Would it be wise to use my surf rod for catfishing?

Discussion in 'All Catfishing' started by alan_behr, Jan 22, 2006.

  1. alan_behr

    alan_behr New Member

    I want to know if i could use my big water sterdy stick for cats? Also whats size wieght should i use in a lake?:)
  2. flathunter

    flathunter New Member

    I dont think it would be a bad choice, with a long rod such as a surf rod you can really get the bait out there...I would use what ever size sinker you want, maybe 3-0z would be a good choice for long casting distances..

  3. flathead22

    flathead22 New Member

    south carolina
    yea, man! use that rod!!! you can cast practically anywhere, and at long distances too!!! means you don't have to boat right up to where you want to throw. if on land, you can reach deeper water easily depending on where you are. use it by all means! don't use stainless steel hooks though, leave those for saltwater...stainless steels won't rust in the lake of course...
  4. Catchinbiguns

    Catchinbiguns Member

    Kansas City, Ks
    Hey alot of the spots I fish I use my surf gear. I fish @ a dam so I use various sized weights form 3-8 oz's. your prefrence.
  5. tkishkape

    tkishkape New Member

    Gore, Okla
    I use mine regularly from my boat. It allows me to cast a bait to a likely looking spot just beyond the range of my 8 footer with a 6500C3.

    I usually have it rigged up Texas style using a VMC circle hook on an 18" leader. The leader is tied to one end of a large barrel swivel and the line is threaded thru the eye of a 3 to 5 oz bank casting sinker or an egg sinker before it's tied onto the empty end of the barrel swivel.

    When anchored at the upper end of a hole on the river, the surf rod allows me to place a bait on the lower end of the hole where it makes a flat.

    There are plenty of catfish in the Arkansas River that are able to strain the best surf rod to the breaking point.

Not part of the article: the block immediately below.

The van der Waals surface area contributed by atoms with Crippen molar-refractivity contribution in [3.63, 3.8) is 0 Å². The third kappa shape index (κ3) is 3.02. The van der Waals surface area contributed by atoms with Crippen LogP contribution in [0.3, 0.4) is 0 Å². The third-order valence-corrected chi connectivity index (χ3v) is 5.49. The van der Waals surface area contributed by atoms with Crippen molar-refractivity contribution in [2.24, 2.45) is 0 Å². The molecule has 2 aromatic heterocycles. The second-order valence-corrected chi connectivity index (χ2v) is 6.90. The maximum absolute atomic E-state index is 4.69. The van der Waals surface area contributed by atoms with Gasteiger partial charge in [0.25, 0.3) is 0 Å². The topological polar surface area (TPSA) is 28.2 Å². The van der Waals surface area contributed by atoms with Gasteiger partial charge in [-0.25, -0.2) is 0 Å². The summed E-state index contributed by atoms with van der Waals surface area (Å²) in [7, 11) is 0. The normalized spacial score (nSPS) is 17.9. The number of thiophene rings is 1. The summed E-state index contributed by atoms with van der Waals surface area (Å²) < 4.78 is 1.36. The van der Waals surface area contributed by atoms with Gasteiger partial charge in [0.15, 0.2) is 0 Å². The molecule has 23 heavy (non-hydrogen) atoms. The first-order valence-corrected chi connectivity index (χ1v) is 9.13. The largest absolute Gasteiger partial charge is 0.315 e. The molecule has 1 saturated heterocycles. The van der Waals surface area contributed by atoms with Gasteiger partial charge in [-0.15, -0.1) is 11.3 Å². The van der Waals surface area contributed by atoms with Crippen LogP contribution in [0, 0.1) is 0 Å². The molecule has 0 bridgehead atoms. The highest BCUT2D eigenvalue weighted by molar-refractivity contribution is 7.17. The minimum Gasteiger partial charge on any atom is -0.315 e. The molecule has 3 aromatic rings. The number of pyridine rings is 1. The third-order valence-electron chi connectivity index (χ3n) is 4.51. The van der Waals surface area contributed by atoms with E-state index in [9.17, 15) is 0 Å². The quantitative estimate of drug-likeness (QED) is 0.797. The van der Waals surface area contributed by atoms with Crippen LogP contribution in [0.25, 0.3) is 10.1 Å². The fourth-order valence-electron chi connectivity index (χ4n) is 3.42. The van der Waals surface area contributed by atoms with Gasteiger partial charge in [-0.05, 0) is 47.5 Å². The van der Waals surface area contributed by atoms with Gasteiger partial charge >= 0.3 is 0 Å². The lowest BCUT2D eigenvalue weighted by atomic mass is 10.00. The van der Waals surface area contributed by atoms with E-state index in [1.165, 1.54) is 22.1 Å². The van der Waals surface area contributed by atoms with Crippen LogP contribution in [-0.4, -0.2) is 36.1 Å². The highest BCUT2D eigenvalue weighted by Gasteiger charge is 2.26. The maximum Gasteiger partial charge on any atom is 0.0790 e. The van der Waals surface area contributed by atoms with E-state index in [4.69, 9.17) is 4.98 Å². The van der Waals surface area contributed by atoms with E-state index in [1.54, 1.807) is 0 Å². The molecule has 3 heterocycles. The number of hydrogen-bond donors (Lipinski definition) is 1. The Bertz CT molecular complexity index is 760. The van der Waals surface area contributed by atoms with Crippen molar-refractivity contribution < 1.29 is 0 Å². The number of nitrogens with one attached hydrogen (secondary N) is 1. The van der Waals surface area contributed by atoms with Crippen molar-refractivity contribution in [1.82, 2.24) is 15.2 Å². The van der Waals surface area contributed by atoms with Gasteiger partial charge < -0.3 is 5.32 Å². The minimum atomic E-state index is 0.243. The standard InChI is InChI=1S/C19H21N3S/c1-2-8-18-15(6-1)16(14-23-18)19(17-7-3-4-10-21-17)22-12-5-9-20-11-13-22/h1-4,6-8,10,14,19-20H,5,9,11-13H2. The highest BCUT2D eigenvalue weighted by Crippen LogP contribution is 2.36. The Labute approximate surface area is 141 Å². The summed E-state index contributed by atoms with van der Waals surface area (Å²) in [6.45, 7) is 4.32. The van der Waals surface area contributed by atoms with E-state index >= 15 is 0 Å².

6. alan_behr

    alan_behr New Member

    Thanks guys helped alot
  7. Netmanjack

    Netmanjack New Member

    Alan, I have a 15 footer with a Shakespeare Tidewater reel. I have never surf fished, but I do have a lot of fun cat fishing with it.:) I rig mine with a three way, keeps your bait up from the bottom very well, being so long. I use 30# Berkley big game and 3 > 8 % sinkers depending on the current. One problem river fishing from the bank is getting your fish to the surface quickly to avoid cover and snags, these rods do that very nicely.The only thing is if you get into a good bite that long of a rod will really wear you out, they get pretty heavy after a few good fish.lol :0a16:
  8. jtrew

    jtrew New Member

    Little Rock, AR
    Surf rods can be used to very good effect in catfishing, but be careful not to overstress the rod; use them within the design limits. Back about 1984 or 1985 I wanted to give snagging a try. Also, the guys with the really long rods were casting out half again as far as I was. Pretty much everyone in the area used a "river rod", custom rod made from a 14' Fenwick blank. The problem was money. At that time, the rods sold new for about $60, and with me not bringing in any money but my disability check, that was a lot. Then Wal Mart decided to jump on the band wagon and sell 14' surf rods as "river rods". Of course, they were considerably cheaper than the real thing. Yup, I bought one. Went directly to Dardanelle Dam and started snagging. The first fish I hit, the rod broke right in two. Took it back and exchanged it. Went right back to the dam and started snagging again. The first fish I hit, the rod broke right in two. Took it back and exchanged it. Went right back to the dam and started snagging again. The first fish I hit, the rod broke right in two. I took the rod back and told the manager I wanted my money back so I could go buy a real rod; furthermore, he shouldn't be selling those rods for use in catfishing the Arkansas River, because they just weren't strong enough.
  9. Deltalover

    Deltalover New Member

    Tracy Calif
    Surf rods are used around here all the time for catfishing and sturgeon. One thing to consider though is safety and a shock leader is a must for several reasons!